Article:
Article Text

Risk factors of COVID-19 vertical transmission among pregnant and non-pregnant Filipinos in Metro Manila: a multicentre cohort study protocol
  1. Erlidia F Llamas-Clark1,2,
  2. Rebecca B Singson3,
  3. Francisco M Heralde4,
  4. Mayan U Lumandas5,
  5. Maria Esterlita T Villanueva-Uy2,
  6. Maria Stephanie Fay S Cagayan6,
  7. Zypher Jude G Regencia7,8,
  8. Emmanuel S Baja7,8
  1. 1Department of Obstetrics and Gynecology, College of Medicine, University of the Philippines Manila, City of Manila, Philippines
  2. 2Institute of Child Health and Human Development, National Institutes of Health, University of the Philippines Manila, City of Manila, Metro Manila, Philippines
  3. 3Department of Obstetrics and Gynecology, St. Luke's Medical Center, Taguig City, Philippines
  4. 4Department of Molecular Biology and Biochemistry, College of Medicine, University of the Philippines Manila, City of Manila, Philippines
  5. 5Department of Virology, Research Institute for Tropical Medicine, Muntinlupa City, Philippines
  6. 6Department of Pharmacology and Toxicology, College of Medicine, University of the Philippines Manila, City of Manila, Philippines
  7. 7Department of Clinical Epidemiology, College of Medicine, University of the Philippines Manila, City of Manila, Metro Manila, Philippines
  8. 8Institute of Clinical Epidemiology, National Institutes of Health, University of the Philippines Manila, City of Manila, Philippines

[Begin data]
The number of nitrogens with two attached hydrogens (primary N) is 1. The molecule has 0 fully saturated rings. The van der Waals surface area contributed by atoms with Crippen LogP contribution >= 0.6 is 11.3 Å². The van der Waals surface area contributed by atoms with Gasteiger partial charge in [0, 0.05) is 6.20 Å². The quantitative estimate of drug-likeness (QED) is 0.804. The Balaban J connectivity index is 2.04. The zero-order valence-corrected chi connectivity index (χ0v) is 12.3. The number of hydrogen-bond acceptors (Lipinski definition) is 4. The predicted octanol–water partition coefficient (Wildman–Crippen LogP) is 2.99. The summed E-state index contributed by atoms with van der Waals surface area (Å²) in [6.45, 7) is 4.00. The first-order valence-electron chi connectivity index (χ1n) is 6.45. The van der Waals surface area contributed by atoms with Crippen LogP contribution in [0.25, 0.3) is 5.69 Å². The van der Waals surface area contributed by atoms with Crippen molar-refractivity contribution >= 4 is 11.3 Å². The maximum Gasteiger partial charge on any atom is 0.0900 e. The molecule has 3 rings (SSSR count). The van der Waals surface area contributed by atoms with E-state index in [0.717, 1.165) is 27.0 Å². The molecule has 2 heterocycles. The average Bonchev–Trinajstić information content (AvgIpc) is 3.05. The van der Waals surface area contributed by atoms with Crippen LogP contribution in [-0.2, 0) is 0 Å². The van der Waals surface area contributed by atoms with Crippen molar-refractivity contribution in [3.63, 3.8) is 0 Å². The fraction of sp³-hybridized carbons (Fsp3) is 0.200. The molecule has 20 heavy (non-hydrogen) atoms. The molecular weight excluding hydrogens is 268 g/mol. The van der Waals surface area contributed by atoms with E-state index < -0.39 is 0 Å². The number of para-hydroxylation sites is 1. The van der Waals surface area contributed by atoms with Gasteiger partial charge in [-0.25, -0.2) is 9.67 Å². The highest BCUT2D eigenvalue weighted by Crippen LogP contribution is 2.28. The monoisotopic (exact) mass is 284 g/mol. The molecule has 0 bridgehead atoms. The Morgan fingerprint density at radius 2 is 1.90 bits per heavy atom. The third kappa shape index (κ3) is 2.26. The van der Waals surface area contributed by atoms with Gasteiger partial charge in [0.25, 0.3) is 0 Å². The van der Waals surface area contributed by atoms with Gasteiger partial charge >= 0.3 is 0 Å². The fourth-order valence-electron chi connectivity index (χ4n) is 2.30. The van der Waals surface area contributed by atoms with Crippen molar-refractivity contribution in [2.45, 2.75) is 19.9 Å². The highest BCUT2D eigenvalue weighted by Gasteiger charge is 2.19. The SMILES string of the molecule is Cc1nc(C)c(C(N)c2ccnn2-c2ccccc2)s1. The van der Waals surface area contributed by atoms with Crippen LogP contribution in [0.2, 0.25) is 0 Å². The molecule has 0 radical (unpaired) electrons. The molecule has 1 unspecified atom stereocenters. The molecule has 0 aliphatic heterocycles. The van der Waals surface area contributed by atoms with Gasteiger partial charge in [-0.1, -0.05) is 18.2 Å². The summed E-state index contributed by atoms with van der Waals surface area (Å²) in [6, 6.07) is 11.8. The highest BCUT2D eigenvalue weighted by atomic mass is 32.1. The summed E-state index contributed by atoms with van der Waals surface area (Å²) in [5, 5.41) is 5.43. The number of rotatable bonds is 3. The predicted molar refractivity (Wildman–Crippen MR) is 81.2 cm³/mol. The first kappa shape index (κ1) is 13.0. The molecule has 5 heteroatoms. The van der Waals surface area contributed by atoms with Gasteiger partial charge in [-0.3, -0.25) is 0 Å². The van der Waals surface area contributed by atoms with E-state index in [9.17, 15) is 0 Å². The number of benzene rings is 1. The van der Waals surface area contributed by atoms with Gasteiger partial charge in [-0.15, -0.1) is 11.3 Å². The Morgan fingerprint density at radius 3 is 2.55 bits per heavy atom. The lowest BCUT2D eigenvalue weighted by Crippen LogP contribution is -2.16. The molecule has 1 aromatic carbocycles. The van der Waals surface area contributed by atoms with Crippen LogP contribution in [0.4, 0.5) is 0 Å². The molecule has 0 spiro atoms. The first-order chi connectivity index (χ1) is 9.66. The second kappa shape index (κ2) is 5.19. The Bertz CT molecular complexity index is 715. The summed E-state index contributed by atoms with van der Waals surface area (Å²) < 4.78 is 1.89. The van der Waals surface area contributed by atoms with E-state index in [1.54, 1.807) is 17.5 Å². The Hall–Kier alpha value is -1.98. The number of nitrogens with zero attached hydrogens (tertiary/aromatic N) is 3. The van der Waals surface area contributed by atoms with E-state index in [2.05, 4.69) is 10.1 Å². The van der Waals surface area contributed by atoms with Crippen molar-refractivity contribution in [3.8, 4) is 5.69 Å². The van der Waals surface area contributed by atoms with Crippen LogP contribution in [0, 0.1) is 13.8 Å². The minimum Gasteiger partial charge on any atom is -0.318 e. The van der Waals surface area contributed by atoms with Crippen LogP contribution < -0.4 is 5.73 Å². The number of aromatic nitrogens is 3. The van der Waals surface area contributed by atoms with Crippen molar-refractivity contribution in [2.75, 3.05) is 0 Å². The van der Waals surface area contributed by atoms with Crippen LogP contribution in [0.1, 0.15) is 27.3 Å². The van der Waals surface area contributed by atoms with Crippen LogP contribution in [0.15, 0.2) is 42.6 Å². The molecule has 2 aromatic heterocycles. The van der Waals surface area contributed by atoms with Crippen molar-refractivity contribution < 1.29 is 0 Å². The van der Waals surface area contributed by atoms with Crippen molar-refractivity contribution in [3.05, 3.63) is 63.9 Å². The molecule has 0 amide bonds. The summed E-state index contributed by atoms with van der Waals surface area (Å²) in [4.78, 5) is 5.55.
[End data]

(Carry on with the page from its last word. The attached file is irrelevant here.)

1. Correspondence to Dr Erlidia F Llamas-Clark; efllamasclark{at}


Introduction The novel (COVID-19 was first reported to have originated in Wuhan, China, in December 2019. This new strain, SARS‐CoV‐2, has spread rapidly worldwide, prompting the WHO to declare the COVID-19 outbreak a global pandemic. The main objective of this cohort study is to determine the risk factors of COVID-19, the modes of COVID-19 vertical transmission, and the maternal and fetal outcomes among non-pregnant and pregnant women and their fetuses.

Methods and analysis This is a multicentre epidemiological study that will involve a prospective cohort. COVID-19 status among consulting non-pregnant and pregnant women in public hospitals in Manila, Philippines, will be determined and monitored for 6–12 months. Swab specimens from the nasopharynx, cervix, rectum, amniotic fluid, placenta, cord blood and breastmilk will be collected during consult and admission for reverse transcription-PCR (RT-PCR) testing. Blood will be collected during the postdelivery period to monitor the women and their neonates for any undue development and determine the antibody development to indicate an infective or non-infective state. Evidence of vertical transmission will be explored with the presence or absence of the virus using the maternal and fetal neonatal RT-PCR and lateral flow antibody status. Descriptive and inferential statistics will be done, including the associations between exposures and risk factors, description of clinical characteristics, and the COVID-19 status of the participants.